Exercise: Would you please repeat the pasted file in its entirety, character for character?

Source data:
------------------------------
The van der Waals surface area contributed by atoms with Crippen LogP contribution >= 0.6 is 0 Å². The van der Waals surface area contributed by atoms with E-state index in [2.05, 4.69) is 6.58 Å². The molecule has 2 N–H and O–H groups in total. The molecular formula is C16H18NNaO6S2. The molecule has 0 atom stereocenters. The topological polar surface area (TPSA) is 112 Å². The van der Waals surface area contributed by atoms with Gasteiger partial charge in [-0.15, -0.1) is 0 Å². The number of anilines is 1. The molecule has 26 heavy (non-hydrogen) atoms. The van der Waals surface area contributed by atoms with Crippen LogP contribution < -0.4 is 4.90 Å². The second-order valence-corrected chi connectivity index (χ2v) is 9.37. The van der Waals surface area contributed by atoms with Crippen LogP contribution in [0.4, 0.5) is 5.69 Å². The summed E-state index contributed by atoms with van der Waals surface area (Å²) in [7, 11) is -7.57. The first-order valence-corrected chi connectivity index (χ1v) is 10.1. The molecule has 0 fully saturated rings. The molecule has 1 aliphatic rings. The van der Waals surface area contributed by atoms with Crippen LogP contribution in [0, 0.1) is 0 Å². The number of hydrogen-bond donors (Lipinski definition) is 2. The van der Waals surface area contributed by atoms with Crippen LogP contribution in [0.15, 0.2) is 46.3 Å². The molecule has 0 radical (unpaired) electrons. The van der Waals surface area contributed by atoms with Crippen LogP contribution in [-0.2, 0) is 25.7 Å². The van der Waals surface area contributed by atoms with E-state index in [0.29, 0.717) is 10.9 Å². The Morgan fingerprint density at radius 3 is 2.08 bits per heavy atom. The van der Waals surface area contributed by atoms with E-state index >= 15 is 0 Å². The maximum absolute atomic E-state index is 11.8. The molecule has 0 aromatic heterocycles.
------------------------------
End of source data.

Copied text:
The van der Waals surface area contributed by atoms with Crippen LogP contribution >= 0.6 is 0 Å². The van der Waals surface area contributed by atoms with E-state index in [2.05, 4.69) is 6.58 Å². The molecule has 2 N–H and O–H groups in total. The molecular formula is C16H18NNaO6S2. The molecule has 0 atom stereocenters. The topological polar surface area (TPSA) is 112 Å². The van der Waals surface area contributed by atoms with Gasteiger partial charge in [-0.15, -0.1) is 0 Å². The number of anilines is 1. The molecule has 26 heavy (non-hydrogen) atoms. The van der Waals surface area contributed by atoms with Crippen LogP contribution < -0.4 is 4.90 Å². The second-order valence-corrected chi connectivity index (χ2v) is 9.37. The van der Waals surface area contributed by atoms with Crippen LogP contribution in [0.4, 0.5) is 5.69 Å². The summed E-state index contributed by atoms with van der Waals surface area (Å²) in [7, 11) is -7.57. The first-order valence-corrected chi connectivity index (χ1v) is 10.1. The molecule has 0 fully saturated rings. The molecule has 1 aliphatic rings. The van der Waals surface area contributed by atoms with Crippen LogP contribution in [0, 0.1) is 0 Å². The number of hydrogen-bond donors (Lipinski definition) is 2. The van der Waals surface area contributed by atoms with Crippen LogP contribution in [0.15, 0.2) is 46.3 Å². The molecule has 0 radical (unpaired) electrons. The van der Waals surface area contributed by atoms with Crippen LogP contribution in [-0.2, 0) is 25.7 Å². The van der Waals surface area contributed by atoms with E-state index in [0.29, 0.717) is 10.9 Å². The Morgan fingerprint density at radius 3 is 2.08 bits per heavy atom. The van der Waals surface area contributed by atoms with E-state index >= 15 is 0 Å². The maximum absolute atomic E-state index is 11.8. The molecule has 0 aromatic heterocycles.